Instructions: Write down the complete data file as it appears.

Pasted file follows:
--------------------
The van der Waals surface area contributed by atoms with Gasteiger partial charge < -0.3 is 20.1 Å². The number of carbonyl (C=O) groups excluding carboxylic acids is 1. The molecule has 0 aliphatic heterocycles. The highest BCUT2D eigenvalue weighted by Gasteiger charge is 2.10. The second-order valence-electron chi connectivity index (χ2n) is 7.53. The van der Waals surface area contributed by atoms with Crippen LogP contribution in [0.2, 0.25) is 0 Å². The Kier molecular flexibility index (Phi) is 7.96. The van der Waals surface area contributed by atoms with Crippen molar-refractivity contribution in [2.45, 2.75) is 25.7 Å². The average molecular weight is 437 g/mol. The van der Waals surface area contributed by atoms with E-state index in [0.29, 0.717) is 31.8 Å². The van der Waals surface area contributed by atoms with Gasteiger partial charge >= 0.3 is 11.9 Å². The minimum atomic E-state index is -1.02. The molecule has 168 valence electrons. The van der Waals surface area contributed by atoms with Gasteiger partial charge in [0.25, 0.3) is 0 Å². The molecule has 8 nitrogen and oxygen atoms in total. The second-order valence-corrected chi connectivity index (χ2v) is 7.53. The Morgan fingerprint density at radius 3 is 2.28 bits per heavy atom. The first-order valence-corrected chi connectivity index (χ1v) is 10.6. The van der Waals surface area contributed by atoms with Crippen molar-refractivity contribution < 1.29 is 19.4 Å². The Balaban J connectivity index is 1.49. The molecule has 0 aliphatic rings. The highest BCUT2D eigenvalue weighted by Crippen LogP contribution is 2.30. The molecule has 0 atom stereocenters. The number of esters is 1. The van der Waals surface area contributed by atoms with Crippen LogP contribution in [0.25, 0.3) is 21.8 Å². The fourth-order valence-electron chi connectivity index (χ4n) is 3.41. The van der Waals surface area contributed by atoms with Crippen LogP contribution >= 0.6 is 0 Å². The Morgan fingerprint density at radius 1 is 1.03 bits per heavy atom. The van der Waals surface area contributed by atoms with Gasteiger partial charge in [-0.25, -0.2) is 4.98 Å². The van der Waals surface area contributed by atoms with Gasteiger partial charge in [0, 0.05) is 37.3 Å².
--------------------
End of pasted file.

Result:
The van der Waals surface area contributed by atoms with Gasteiger partial charge < -0.3 is 20.1 Å². The number of carbonyl (C=O) groups excluding carboxylic acids is 1. The molecule has 0 aliphatic heterocycles. The highest BCUT2D eigenvalue weighted by Gasteiger charge is 2.10. The second-order valence-electron chi connectivity index (χ2n) is 7.53. The van der Waals surface area contributed by atoms with Crippen LogP contribution in [0.2, 0.25) is 0 Å². The Kier molecular flexibility index (Phi) is 7.96. The van der Waals surface area contributed by atoms with Crippen molar-refractivity contribution in [2.45, 2.75) is 25.7 Å². The average molecular weight is 437 g/mol. The van der Waals surface area contributed by atoms with E-state index in [0.29, 0.717) is 31.8 Å². The van der Waals surface area contributed by atoms with Gasteiger partial charge >= 0.3 is 11.9 Å². The minimum atomic E-state index is -1.02. The molecule has 168 valence electrons. The van der Waals surface area contributed by atoms with Gasteiger partial charge in [0.25, 0.3) is 0 Å². The molecule has 8 nitrogen and oxygen atoms in total. The second-order valence-corrected chi connectivity index (χ2v) is 7.53. The Morgan fingerprint density at radius 3 is 2.28 bits per heavy atom. The first-order valence-corrected chi connectivity index (χ1v) is 10.6. The van der Waals surface area contributed by atoms with Crippen molar-refractivity contribution < 1.29 is 19.4 Å². The Balaban J connectivity index is 1.49. The molecule has 0 aliphatic rings. The highest BCUT2D eigenvalue weighted by Crippen LogP contribution is 2.30. The molecule has 0 atom stereocenters. The number of esters is 1. The van der Waals surface area contributed by atoms with Crippen LogP contribution in [0.25, 0.3) is 21.8 Å². The fourth-order valence-electron chi connectivity index (χ4n) is 3.41. The van der Waals surface area contributed by atoms with Crippen LogP contribution >= 0.6 is 0 Å². The Morgan fingerprint density at radius 1 is 1.03 bits per heavy atom. The van der Waals surface area contributed by atoms with Gasteiger partial charge in [-0.25, -0.2) is 4.98 Å². The van der Waals surface area contributed by atoms with Gasteiger partial charge in [0, 0.05) is 37.3 Å².